The Association of Southeast Asian Nations-China Foreign Ministers is scheduled to adopt the framework for the Code of Conduct (COC) in the South China Sea at their meeting on Sunday (August 6), the Department of Foreign Affairs has disclosed.
In a draft of a joint statement to be issued after an Asean foreign ministers meeting Saturday in Manila, the 10 ministers will express "grave concern" about North Korea's test ICBM launches on July 4 and last Friday.
According to DFA Spokesperson Rob Bolivar, the draft framework will only be approved this month became the meeting of the ASEAN-China Foreign Ministers is traditionally held in August.
"For this particular year, in fact since late last year, we have a commitment from Asean and China to complete this framework and this is already a major step toward realising the Code of Conduct in the South China Sea", he said.
"So after it is endorsed, after the approval process has been done, dealt with, we expect that the talks on the actual Code of Conduct will begin in earnest", he added. "But I think that's an expected outcome", Bolivar said.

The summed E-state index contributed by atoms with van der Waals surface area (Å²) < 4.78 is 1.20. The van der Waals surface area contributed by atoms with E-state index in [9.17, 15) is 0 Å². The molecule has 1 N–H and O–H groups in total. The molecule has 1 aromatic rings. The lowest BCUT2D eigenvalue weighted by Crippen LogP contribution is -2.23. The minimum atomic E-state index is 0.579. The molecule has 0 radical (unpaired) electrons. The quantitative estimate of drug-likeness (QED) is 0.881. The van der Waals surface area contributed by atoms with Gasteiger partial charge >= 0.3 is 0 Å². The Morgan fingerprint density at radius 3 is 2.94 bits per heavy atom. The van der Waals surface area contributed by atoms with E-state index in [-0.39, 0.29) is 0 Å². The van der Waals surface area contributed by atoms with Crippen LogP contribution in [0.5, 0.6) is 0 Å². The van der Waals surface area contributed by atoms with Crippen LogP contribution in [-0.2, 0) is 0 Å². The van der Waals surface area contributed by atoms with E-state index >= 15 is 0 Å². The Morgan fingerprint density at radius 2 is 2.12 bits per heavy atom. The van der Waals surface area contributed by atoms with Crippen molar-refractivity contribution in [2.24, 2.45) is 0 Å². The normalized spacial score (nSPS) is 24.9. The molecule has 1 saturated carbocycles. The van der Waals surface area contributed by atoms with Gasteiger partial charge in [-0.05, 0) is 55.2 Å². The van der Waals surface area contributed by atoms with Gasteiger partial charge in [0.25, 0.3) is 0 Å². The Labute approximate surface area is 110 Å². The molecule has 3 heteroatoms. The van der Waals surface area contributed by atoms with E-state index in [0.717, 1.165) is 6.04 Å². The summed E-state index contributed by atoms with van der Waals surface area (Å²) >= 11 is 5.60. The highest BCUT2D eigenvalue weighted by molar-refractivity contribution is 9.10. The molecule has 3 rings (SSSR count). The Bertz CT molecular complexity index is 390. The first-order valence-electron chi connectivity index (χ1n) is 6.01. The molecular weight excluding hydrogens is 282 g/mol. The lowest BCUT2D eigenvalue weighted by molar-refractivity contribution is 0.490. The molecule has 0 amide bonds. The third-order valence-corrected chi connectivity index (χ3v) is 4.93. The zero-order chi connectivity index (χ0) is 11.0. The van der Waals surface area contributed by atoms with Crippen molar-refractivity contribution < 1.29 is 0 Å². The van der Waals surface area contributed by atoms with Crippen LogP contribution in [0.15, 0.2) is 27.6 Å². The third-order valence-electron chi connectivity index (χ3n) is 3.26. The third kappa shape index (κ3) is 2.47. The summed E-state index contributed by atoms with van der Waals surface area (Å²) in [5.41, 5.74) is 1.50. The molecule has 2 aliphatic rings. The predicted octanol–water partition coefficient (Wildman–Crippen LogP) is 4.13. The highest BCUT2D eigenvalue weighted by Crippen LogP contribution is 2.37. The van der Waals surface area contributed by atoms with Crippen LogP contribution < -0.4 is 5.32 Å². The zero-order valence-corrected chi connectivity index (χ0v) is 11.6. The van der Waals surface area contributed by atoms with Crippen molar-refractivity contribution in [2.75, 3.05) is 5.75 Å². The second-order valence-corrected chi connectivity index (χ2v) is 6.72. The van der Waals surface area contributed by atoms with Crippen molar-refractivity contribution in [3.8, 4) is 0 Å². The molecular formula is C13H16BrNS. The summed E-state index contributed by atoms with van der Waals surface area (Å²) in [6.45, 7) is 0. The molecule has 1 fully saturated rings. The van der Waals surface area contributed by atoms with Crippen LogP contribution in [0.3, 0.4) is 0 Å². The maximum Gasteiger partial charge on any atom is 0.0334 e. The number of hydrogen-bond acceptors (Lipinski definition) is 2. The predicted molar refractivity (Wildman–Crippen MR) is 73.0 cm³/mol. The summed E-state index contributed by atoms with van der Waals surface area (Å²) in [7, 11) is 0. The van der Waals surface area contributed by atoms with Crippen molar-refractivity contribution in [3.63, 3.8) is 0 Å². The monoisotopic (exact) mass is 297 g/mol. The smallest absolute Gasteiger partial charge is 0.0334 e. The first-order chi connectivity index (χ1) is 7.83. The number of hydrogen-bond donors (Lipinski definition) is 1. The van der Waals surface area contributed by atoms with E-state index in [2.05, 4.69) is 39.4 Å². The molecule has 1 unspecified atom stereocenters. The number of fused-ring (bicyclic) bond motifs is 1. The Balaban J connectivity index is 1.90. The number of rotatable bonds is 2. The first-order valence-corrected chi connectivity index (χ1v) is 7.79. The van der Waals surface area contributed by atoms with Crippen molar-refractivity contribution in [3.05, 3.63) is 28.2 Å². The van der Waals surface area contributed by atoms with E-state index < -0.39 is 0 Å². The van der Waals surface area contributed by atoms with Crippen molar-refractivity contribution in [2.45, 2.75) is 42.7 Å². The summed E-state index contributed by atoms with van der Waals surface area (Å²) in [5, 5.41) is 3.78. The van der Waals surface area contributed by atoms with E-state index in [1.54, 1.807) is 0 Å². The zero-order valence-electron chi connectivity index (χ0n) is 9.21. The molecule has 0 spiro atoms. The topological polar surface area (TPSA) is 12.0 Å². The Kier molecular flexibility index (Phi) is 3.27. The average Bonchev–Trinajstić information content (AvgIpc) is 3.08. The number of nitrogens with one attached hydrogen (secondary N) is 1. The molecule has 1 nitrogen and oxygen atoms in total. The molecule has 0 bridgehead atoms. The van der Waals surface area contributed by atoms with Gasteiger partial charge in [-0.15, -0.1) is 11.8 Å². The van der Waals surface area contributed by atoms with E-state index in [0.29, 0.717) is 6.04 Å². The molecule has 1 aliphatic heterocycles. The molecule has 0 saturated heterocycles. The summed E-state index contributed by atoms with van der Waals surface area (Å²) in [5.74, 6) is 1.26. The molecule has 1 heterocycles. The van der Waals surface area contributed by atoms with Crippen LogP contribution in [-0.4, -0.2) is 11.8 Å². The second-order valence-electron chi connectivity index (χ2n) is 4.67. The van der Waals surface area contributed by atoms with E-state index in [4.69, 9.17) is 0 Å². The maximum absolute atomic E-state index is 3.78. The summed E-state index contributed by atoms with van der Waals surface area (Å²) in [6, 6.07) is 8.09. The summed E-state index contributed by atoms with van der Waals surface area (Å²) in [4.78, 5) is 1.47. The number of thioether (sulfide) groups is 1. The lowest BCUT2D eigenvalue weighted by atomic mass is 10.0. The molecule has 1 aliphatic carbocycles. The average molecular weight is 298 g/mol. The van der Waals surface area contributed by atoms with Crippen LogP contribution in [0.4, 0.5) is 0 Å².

Mr Bolivar said the spread of Islamist extremism in South-east Asia would also be high on the agenda at this week's Asean meetings, especially as Philippine troops remain locked in battle with militants in southern Marawi city.
China said that disputes in the South China Sea should be resolved by claiming parties and should not allow outsiders to resolve the dispute.
Construction and island building activities may not be specifically mentioned, but the ministers are expected to again reaffirm "the importance of enhancing mutual trust and confidence, exercising self-restraint in the conduct of activities, pursuing mutually agreed practical maritime areas of cooperation, and avoiding unilateral actions in disputed features that may further complicate the situation in keeping with the principle of peaceful resolution of disputes without resorting to the threat or use of force".
Efforts to finalise the pact have dragged on for years.
Beijing claims nearly all of the South China Sea, including a cluster of islands, reefs and atolls further south called the Spratlys.
ASEAN is composed of Brunei Darussalam, Cambodia, Indonesia, Laos, Malaysia, Myanmar, Philippines, Singapore, Thailand, and Vietnam.